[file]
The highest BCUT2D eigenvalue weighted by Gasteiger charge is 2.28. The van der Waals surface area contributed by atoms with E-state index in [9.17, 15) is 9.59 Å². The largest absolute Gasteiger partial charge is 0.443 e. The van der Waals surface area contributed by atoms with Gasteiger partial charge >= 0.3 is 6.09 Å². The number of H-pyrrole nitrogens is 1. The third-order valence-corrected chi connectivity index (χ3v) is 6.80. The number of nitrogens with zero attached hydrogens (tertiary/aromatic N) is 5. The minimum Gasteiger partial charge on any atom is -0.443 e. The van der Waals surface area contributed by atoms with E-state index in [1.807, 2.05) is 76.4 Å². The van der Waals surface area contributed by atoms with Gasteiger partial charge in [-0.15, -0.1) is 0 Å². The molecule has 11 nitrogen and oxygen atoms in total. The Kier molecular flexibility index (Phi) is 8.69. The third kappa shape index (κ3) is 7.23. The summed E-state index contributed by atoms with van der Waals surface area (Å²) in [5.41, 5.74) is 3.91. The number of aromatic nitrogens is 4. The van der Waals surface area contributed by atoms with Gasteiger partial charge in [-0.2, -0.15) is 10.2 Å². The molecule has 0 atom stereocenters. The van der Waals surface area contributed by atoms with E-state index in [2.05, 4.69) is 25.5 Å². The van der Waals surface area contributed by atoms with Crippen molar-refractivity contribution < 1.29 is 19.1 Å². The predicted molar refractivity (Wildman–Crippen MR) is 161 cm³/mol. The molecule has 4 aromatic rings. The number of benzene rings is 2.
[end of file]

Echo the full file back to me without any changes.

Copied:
The highest BCUT2D eigenvalue weighted by Gasteiger charge is 2.28. The van der Waals surface area contributed by atoms with E-state index in [9.17, 15) is 9.59 Å². The largest absolute Gasteiger partial charge is 0.443 e. The van der Waals surface area contributed by atoms with Gasteiger partial charge >= 0.3 is 6.09 Å². The number of H-pyrrole nitrogens is 1. The third-order valence-corrected chi connectivity index (χ3v) is 6.80. The number of nitrogens with zero attached hydrogens (tertiary/aromatic N) is 5. The minimum Gasteiger partial charge on any atom is -0.443 e. The van der Waals surface area contributed by atoms with E-state index in [1.807, 2.05) is 76.4 Å². The van der Waals surface area contributed by atoms with Gasteiger partial charge in [-0.15, -0.1) is 0 Å². The molecule has 11 nitrogen and oxygen atoms in total. The Kier molecular flexibility index (Phi) is 8.69. The third kappa shape index (κ3) is 7.23. The summed E-state index contributed by atoms with van der Waals surface area (Å²) in [5.41, 5.74) is 3.91. The number of aromatic nitrogens is 4. The van der Waals surface area contributed by atoms with Gasteiger partial charge in [-0.2, -0.15) is 10.2 Å². The molecule has 0 atom stereocenters. The van der Waals surface area contributed by atoms with E-state index in [2.05, 4.69) is 25.5 Å². The van der Waals surface area contributed by atoms with Crippen molar-refractivity contribution < 1.29 is 19.1 Å². The predicted molar refractivity (Wildman–Crippen MR) is 161 cm³/mol. The molecule has 4 aromatic rings. The number of benzene rings is 2.